camera of choice had become a single-reflex Nikon F; he’s always preferred black and white photography. With characteristic modesty, he downplays his technical acumen and formal knowledge of photo history, but he takes just pride in many of his pictures, which grace his two books, were the subject of a calendar, have frequently been exhibited and have appeared in many publications.

In 1959, Milt and Mona, the latter armed with a recently acquired 8mm movie camera, copiously documented the now-famous gathering of jazz greats for a centerfold in a jazz issue of Esquire magazine. While the formal shot was being set up, Milt and Mona captured the informal interaction between the musicians, and this treasure-trove eventually became the cornerstone of Jean Bach’s terrific 1994 documentary film A Great Day in Harlem. Just as Milt’s keen eye captured the essence of his photographic subjects, so his oral history interviews often focused on the everyday aspects of musicians’ lives, yielding priceless vignettes, some funny, some tragic. And his Bass Line is one of the essential jazz books, required reading for young musicians for what it can teach them about music and life. It is history as observed by a participant and worth a bushel of academic product.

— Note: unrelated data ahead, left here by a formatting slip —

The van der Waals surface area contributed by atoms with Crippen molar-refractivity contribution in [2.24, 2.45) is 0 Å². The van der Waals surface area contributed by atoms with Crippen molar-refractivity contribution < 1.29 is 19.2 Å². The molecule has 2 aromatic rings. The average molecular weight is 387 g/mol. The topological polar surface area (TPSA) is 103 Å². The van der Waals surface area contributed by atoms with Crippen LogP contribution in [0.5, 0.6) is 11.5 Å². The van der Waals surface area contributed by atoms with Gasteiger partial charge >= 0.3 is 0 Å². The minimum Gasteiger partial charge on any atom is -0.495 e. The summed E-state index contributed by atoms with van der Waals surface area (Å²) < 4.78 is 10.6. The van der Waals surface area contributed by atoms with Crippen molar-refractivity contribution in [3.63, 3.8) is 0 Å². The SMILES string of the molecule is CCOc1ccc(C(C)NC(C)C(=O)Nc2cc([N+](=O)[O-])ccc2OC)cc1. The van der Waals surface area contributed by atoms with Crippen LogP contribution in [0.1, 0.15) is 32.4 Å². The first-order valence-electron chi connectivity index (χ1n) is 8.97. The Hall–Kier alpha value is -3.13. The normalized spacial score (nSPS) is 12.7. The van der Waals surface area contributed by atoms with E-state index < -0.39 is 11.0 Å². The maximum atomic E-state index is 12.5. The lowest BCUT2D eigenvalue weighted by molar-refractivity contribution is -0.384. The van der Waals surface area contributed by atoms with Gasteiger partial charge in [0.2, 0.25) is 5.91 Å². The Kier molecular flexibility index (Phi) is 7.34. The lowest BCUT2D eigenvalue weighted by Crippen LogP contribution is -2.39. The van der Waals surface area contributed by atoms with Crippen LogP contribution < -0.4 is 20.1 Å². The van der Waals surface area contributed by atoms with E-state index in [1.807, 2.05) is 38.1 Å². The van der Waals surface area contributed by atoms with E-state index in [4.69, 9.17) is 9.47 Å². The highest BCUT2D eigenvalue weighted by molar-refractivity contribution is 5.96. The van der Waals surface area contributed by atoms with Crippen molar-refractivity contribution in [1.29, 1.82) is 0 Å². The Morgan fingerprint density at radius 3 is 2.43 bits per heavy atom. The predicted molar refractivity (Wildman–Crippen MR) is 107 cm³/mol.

One of the friends and colleagues Milt interviewed for NEA and wrote about in Bass Line was trombonist Quentin “Butter” Jackson. In the foreword I had the honor of writing for that book, I quoted Milt on Butter because I felt that the words applied equally to him. I do so again:

Musically, his mind was always working. He could hear everything that was happening when the band played… I don’t know of any better sideman. [He] played with just about everybody… and when you look back on his career you realize that his greatness came from an ability to adapt to the changes happening in music throughout his lifetime.

Amen. In what may well be the earliest magazine piece about him (in Music and Rhythm, August 1941), Milt advised his fellow bassists: “Be in tune at all times.” Milt Hinton has been in tune with the world throughout his long and rich life and we are lucky to have shared time with him. Walk on, Judge!

Originally Published